Friday, January 28, 2011

Your Guide to Scoring Thrift and Vintage Finds

Why buy used when you can buy new?  That is a valid question.  The great thing about buying thrift or vintage is you will gather unique pieces for your home that won’t look so commercial or ordinary and typically at a better price than retail.  These pieces will be unique to your home, and your friends and family be impressed with your creativity. 

In the case of antique and vintage buys there is a lot of history that goes with those pieces, and you can just imagine all stories that go behind your find.  With thrift buys these are really great for using as intended, but you will also feel great about painting, upcycling, and reworking your item because the cost is so low! 

For all thrift and vintage shopping, it’s essential to know what you are looking for and once it is purchased, what you will do with it!  Don’t buy something just to buy it, make sure you will have a place to display your treasures when you get home! 

I have/will continue to post my vintage and thrift finds as they come my way, and how I incorporate them into my home.  You may be surprised by some finds and I hope it inspires you to buy antique/thrift!  Below is the essential guide to buying antique, auction, thrift, and rummage.  I have acquired this knowledge through a childhood and adulthood of being dragged to vintage and thrift stores by my parents.  Now it has become a passion!  I hope these tips and tricks will help you on your adventures!

Antique Stores
What is sold in an antique store is generally………old.  These are pieces that have value for their age, quality, and collectability.  Typically, the rarer the piece and the better the condition, the more money it will cost you.  This is one of the pricier options to buy your accessories and pieces.  The benefit is you will get something truly antique with a lot of history.    

When looking for an item it can be overwhelming to look through all the glass cases and displays filled with stuff, you will be looking at literally hundreds if not thousands of items.  It is really important to know what types of accessories, colors, etc. you are looking for.  This is really helpful to have in mind so you can use a scanning technique when looking over the cases and booths.  Quickly scanning all the items will be a real time saver for you!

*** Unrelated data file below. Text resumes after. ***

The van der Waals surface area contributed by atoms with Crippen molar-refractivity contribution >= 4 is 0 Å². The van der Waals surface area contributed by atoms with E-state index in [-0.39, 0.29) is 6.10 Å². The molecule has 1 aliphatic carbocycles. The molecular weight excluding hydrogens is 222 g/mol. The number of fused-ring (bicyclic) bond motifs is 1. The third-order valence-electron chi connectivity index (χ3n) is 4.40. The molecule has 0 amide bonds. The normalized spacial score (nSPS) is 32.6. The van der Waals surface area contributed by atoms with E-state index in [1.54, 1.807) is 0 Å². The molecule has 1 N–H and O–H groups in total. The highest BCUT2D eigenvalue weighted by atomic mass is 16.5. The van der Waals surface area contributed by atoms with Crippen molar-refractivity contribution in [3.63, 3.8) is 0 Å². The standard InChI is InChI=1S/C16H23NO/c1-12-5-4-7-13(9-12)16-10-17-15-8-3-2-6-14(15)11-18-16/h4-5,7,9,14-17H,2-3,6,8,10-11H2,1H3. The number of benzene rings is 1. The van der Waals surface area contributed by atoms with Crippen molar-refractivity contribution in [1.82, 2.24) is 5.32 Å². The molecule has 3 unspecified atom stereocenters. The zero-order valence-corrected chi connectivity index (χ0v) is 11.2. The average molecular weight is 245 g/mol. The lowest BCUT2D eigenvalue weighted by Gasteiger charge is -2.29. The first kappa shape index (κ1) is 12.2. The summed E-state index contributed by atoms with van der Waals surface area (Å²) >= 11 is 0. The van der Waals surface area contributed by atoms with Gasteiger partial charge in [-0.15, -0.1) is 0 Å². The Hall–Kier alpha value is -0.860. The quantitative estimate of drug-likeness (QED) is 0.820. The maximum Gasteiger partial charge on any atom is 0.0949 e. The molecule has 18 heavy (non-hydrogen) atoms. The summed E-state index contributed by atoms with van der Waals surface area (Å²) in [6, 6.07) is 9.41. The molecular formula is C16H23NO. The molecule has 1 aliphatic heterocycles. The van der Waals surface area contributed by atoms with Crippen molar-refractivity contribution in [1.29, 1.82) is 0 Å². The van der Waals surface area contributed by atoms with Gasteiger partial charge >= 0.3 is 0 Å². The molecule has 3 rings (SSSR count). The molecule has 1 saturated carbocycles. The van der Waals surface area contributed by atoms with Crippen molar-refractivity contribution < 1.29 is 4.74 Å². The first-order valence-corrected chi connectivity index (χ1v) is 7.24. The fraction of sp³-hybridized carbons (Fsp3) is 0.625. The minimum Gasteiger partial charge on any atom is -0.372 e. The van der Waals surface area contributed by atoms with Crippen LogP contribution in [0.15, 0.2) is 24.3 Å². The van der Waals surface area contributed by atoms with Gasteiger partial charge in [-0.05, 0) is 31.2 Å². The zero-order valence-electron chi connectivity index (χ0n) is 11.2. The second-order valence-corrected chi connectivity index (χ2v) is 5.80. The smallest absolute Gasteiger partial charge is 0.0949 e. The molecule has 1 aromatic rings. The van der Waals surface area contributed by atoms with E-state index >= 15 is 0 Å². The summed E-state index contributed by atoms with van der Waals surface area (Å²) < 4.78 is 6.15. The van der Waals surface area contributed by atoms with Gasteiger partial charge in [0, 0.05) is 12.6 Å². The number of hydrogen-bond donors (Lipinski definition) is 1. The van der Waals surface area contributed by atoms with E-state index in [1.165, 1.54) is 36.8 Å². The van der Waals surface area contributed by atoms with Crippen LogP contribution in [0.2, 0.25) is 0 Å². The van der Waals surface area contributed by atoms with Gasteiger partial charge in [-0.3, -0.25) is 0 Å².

The way typical antique stores operate is that they are composed of different sellers or dealers.  Each seller has their own booth or a nook in the store, so all similar or like items will not be placed in the same area.  Don’t be afraid to ask if you are looking for a particular item, if not happy scanning!

Pieces that you look for in an antique store should be purchased for their unique look, feel, antique value, or sentimentality.  Since antiques are the priciest way to buy used I do not recommend altering these items.  It is senseless to spend $50 on a figurine that you will just end up spray painting white.  For those items that you are going to alter buy thrift or rummage sale. It’s also very important to check the prices.  Sometimes one small thing about an item makes it really valuable, such as the year or the color of a feature, and if you are purchasing the item for aesthetics and “cuteness” rather than for it’s antique value you can often find something similar at a cheaper price. 

An auction is where items are up for sale do not have set prices and are sold to the highest bidder.  The content of the auction items can vary so read the description and know what types of items are up for bid.  If you had your heart set on vintage furniture you will be outta luck if you show up at a farm tool auction.

Come ½ hour early so you can look over, touch, and hold all of the items you are interested in bidding on.  It usually varies from auction to auction, BUT typically once you win a bid it’s yours and you can’t change your mind if you find something you don’t like about your piece after the fact.  You will usually get a sheet of all the items up for auction.  Use this sheet to mark items you are interested in.  It is easy to tune out of the bidding (an entire auction can last for HOURS!) so by circling the numbers of the items you want you can keep checking in to see if the bidding is close.

Set a price, know what you are willing to spend on an item and stick to it.  It is easy to get caught up in a bidding war and spending a lot more than you had planned on.  Also, make sure to do your homework on your items and make sure you know what they are worth!  Usually you can get a good deal and will pay less than antique store price, but there are those instances where an item goes for considerably more than it is worth.

Sit in the back.  This seems a little contrary because for everything else the “good seats” are in the front.  If you are in the back you can see everyone who is bidding on an item and how many people you are bidding against.  You must have a number to bid, and you hold it in the air to place a bid.  There will usually be a person that will either point or gesture at you or say “YEP” really loud to indicate that they have taken your bid.  If you are in a bidding war after this generally a nod to the auctioneer will indicate that you are upping the ante.  If all else fails just watch everyone else and you will pick it up fast.